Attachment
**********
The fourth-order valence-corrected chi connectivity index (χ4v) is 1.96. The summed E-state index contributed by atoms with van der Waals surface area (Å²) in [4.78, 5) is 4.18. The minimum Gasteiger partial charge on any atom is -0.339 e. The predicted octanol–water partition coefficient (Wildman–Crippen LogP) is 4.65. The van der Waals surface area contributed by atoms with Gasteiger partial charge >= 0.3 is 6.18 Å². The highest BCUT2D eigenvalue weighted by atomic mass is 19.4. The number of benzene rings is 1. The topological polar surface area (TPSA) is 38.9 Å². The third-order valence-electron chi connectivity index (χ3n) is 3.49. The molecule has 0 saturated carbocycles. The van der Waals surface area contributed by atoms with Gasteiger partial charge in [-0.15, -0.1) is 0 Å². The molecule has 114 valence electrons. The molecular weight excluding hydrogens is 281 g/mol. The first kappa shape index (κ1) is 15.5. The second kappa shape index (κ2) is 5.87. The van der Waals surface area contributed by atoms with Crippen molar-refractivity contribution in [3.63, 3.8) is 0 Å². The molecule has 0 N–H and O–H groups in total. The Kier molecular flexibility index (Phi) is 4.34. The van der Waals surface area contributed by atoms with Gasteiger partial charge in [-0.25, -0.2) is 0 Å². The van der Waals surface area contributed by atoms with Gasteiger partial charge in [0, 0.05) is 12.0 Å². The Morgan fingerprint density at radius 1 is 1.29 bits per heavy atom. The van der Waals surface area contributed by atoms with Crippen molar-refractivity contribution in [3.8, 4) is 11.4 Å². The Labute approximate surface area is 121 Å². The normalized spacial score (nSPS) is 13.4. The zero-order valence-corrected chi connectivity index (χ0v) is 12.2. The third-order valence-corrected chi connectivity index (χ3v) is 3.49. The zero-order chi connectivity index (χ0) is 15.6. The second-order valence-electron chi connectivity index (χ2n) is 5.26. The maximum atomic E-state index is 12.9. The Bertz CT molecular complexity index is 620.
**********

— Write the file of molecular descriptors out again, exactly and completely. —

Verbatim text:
The fourth-order valence-corrected chi connectivity index (χ4v) is 1.96. The summed E-state index contributed by atoms with van der Waals surface area (Å²) in [4.78, 5) is 4.18. The minimum Gasteiger partial charge on any atom is -0.339 e. The predicted octanol–water partition coefficient (Wildman–Crippen LogP) is 4.65. The van der Waals surface area contributed by atoms with Gasteiger partial charge >= 0.3 is 6.18 Å². The highest BCUT2D eigenvalue weighted by atomic mass is 19.4. The number of benzene rings is 1. The topological polar surface area (TPSA) is 38.9 Å². The third-order valence-electron chi connectivity index (χ3n) is 3.49. The molecule has 0 saturated carbocycles. The van der Waals surface area contributed by atoms with Gasteiger partial charge in [-0.15, -0.1) is 0 Å². The molecule has 114 valence electrons. The molecular weight excluding hydrogens is 281 g/mol. The first kappa shape index (κ1) is 15.5. The second kappa shape index (κ2) is 5.87. The van der Waals surface area contributed by atoms with Crippen molar-refractivity contribution in [3.63, 3.8) is 0 Å². The molecule has 0 N–H and O–H groups in total. The Kier molecular flexibility index (Phi) is 4.34. The van der Waals surface area contributed by atoms with Gasteiger partial charge in [-0.25, -0.2) is 0 Å². The van der Waals surface area contributed by atoms with Gasteiger partial charge in [0, 0.05) is 12.0 Å². The Morgan fingerprint density at radius 1 is 1.29 bits per heavy atom. The van der Waals surface area contributed by atoms with Crippen molar-refractivity contribution in [3.8, 4) is 11.4 Å². The Labute approximate surface area is 121 Å². The normalized spacial score (nSPS) is 13.4. The zero-order valence-corrected chi connectivity index (χ0v) is 12.2. The third-order valence-corrected chi connectivity index (χ3v) is 3.49. The zero-order chi connectivity index (χ0) is 15.6. The second-order valence-electron chi connectivity index (χ2n) is 5.26. The maximum atomic E-state index is 12.9. The Bertz CT molecular complexity index is 620.